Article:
THE JOHN MERRILL MINISTRY - "Embracing and honouring all faiths and none"

EMBRACING ALL FAITHS by Revd. John N. Merrill


All my life I have believed you should look at the whole and not just one aspect, for everything is connected. For this reason my path and development of my deep spirituality, is not based on religion alone, but upon what I have seen, felt and touched. Through the centuries the great sages have all been very open and appreciative of other faiths and paths for one simple reason, all have a beauty of their own. I believe we should be open, understanding and appreciative of all faiths, for don't they all have the same destination?
Asoka who brought Buddhism to India said we should all respect other religions. Recently the Dalai Lama in his Sunday Sermon wrote - “Each religion has its own distinctive contributions to make and each, in its own way, is suitable to a particular group of people as they understand life. The world needs them all”

We certainly do, for the colour and variety of all the different faiths of the world, is one of the most important and enjoyable aspects of life - variety is the spice of life. All have much to offer but none is complete on its own. I do not advocate a “World Faith”  for that would be wrong and exclude many important texts and messages. 

Three months ago I walked to Assisi to follow in the footsteps of St. Francis. The walk was truly life changing and full of amazing moments. Reaching Assisi and reading about him along the walk, seeing places where he meditated, his simple life, where he received the stigmata and the basic tunic he wore, all impressed upon me why Assisi is a pilgrimage centre for not only Roman Catholics but Buddhists, for his life mirrors Buddha in so many ways. Assisi is also the place where the last Pope, Pope John, encouraged all the faith leaders to meet and join together him in prayer.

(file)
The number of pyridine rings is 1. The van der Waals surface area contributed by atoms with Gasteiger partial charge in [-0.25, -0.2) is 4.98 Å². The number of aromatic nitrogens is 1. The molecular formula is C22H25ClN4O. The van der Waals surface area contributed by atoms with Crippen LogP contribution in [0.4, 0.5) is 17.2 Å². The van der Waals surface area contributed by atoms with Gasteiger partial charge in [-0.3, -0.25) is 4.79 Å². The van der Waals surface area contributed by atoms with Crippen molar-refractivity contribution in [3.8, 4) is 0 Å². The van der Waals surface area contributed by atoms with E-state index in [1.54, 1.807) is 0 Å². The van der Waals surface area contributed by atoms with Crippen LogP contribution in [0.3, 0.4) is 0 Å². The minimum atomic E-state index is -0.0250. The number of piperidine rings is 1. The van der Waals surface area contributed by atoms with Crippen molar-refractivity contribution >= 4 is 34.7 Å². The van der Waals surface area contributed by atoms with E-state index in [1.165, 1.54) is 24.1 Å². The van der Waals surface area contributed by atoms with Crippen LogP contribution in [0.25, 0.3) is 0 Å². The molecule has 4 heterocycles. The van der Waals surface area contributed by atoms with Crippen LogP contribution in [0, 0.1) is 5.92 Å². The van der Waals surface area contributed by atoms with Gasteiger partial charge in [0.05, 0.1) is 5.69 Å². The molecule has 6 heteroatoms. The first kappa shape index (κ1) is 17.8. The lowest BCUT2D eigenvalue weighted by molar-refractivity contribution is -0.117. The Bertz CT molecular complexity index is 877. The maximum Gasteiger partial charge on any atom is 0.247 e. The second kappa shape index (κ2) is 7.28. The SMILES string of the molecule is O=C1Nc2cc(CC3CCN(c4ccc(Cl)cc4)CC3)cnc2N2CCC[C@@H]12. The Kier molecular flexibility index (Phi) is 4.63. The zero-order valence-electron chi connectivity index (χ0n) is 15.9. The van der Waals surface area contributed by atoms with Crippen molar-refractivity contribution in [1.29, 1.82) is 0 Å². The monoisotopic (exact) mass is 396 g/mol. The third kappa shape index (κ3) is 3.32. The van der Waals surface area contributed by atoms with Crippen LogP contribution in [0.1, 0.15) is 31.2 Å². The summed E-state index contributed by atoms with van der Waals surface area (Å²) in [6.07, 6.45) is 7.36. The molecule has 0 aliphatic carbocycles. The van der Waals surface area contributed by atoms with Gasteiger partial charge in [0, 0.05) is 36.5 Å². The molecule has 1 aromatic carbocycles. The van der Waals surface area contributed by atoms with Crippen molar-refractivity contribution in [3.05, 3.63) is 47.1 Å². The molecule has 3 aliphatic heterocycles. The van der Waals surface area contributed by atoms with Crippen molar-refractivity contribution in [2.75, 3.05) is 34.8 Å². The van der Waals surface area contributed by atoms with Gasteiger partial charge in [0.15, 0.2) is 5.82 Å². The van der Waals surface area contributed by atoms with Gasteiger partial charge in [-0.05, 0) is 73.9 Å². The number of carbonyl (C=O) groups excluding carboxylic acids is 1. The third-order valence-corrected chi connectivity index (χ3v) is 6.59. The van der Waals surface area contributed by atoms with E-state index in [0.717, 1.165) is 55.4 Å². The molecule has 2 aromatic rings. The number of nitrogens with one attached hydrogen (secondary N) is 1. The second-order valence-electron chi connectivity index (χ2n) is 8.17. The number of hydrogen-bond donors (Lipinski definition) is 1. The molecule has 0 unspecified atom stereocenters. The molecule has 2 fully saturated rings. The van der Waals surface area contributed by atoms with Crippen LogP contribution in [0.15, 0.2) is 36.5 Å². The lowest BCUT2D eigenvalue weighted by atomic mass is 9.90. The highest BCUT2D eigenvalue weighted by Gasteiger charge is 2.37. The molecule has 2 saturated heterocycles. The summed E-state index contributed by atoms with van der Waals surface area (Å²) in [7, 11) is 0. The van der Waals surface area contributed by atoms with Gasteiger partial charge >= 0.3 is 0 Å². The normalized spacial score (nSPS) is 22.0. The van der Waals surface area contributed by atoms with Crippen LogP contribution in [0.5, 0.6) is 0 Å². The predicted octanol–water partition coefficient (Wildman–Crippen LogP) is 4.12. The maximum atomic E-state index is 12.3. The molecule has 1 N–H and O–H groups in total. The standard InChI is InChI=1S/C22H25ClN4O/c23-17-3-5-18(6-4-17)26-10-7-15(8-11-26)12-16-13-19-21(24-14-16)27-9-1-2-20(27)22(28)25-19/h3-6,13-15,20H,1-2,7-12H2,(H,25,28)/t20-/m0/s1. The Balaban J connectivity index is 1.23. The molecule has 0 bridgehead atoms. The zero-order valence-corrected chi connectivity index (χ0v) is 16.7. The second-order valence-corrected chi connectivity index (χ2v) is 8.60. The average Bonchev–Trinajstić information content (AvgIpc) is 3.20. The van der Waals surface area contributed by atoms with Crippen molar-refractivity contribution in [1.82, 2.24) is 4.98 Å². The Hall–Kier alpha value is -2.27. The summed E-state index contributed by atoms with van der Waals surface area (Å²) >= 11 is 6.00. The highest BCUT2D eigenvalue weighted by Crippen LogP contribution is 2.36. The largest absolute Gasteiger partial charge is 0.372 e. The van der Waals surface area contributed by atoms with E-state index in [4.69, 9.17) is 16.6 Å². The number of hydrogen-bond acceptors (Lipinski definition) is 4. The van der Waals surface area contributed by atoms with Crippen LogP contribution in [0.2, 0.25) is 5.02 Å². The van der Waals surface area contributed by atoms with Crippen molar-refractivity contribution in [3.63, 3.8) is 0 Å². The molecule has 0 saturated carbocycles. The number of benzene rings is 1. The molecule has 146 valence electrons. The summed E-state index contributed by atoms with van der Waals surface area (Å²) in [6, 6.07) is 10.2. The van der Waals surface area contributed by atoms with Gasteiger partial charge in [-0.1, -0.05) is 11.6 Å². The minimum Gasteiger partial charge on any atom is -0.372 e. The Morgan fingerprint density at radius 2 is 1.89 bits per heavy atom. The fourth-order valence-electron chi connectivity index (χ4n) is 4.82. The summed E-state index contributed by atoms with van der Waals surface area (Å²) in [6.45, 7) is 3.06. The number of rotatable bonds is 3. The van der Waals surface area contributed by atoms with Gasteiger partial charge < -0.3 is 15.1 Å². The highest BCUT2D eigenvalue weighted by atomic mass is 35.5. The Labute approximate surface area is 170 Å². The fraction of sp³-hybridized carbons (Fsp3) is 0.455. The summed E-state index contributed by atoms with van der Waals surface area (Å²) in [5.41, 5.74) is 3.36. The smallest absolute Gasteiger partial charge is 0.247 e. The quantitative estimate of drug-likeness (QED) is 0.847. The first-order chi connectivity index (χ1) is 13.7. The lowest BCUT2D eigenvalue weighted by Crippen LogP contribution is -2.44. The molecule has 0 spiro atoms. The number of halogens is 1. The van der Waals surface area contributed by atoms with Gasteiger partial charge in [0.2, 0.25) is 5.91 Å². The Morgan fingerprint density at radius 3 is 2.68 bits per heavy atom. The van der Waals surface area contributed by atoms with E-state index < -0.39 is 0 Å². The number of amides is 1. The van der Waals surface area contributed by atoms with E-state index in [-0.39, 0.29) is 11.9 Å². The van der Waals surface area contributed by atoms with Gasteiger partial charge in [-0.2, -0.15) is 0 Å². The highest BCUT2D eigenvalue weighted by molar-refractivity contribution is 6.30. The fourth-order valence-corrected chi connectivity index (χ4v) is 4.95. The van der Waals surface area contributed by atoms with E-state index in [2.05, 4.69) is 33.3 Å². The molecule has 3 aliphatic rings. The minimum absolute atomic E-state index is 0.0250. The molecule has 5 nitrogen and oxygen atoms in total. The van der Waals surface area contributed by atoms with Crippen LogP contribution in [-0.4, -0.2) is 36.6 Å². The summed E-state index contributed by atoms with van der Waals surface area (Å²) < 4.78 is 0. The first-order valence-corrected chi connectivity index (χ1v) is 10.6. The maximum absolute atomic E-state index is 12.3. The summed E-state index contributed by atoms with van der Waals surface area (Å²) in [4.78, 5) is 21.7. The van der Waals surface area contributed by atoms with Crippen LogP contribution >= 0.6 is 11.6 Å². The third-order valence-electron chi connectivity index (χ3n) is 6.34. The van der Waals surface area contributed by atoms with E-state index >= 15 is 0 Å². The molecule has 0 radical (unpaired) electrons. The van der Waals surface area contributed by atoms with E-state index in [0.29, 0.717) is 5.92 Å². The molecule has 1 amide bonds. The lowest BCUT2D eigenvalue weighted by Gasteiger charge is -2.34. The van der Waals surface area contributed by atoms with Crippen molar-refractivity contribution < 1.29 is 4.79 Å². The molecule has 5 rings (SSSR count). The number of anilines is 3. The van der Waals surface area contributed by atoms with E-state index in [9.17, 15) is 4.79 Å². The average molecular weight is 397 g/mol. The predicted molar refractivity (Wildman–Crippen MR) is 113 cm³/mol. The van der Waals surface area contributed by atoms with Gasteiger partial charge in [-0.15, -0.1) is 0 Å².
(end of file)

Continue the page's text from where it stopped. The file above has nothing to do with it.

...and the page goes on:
To demonstrate my openness and embracement, I do many pilgrimages to Roman Catholic shrines, such as Santiago de Compostella, Trondhiem for St. Olav, and in Britain to Canterbury, Walsingham and many others. Although not a Roman Catholic – I am a Christian but have strong leanings to Tibetan Buddhism (in a former life in 1450, I was a head Lama in northern Tibet) and Taoism. I am at home saying mass with Catholics going to Walsingham, taking mass in French in France, chanting with the Chinese Buddhists, chanting with the Hare Krishna, meditating in a Jain, Hindu or Sikh temple, attending a Jewish Bar Mitza, being part of a Christian service, sitting in a kiva in New Mexico with the Navajo and talking to a shaman or sitting in a stone circle feeling the stones talk with Mother Earth below.

This is the richness of life, not to have a blinkered view but an all embracing one, experiencing and enjoying all forms of worship. The understanding and on going knowledge never ends, and the places to visit and appreciate just grow and grow. The more you see and learn, the less you actually know.

As part of my journey at the tender age of 65 I began training to be an Interfaith Minister.; a logical progression of my path. Now ordained, two years later my thirst for knowledge and understanding remains my passion. I enjoy days of solitude, communicating with nature and treading Mother Earth and walking beneath Father Moon. No one word sums up this all encompassing experience, I am just a universal monk embracing and honouring all faiths. I have had many reincarnations and know that I have only two more before I “hang my boots up”!

So be bold and knock on the door - “ask and you shall receive”, and visit a temple, church, cathedral, pilgrimage site, sing with the Hare Krishna's, walk a labyrinth, or sit beside a tree and let its unrivalled knowledge flow into you. You will be enriched beyond your dreams. Forget materialism and wealth – you came with nothing and die with nothing. Just enjoy the simple life, now and surrounded to nature and the basics of life. Never worry, for you will always have enough, for we are all connected and the unseen flow of energy permeates all and everything.

Revd. John N. Merrill – 30/10/2012

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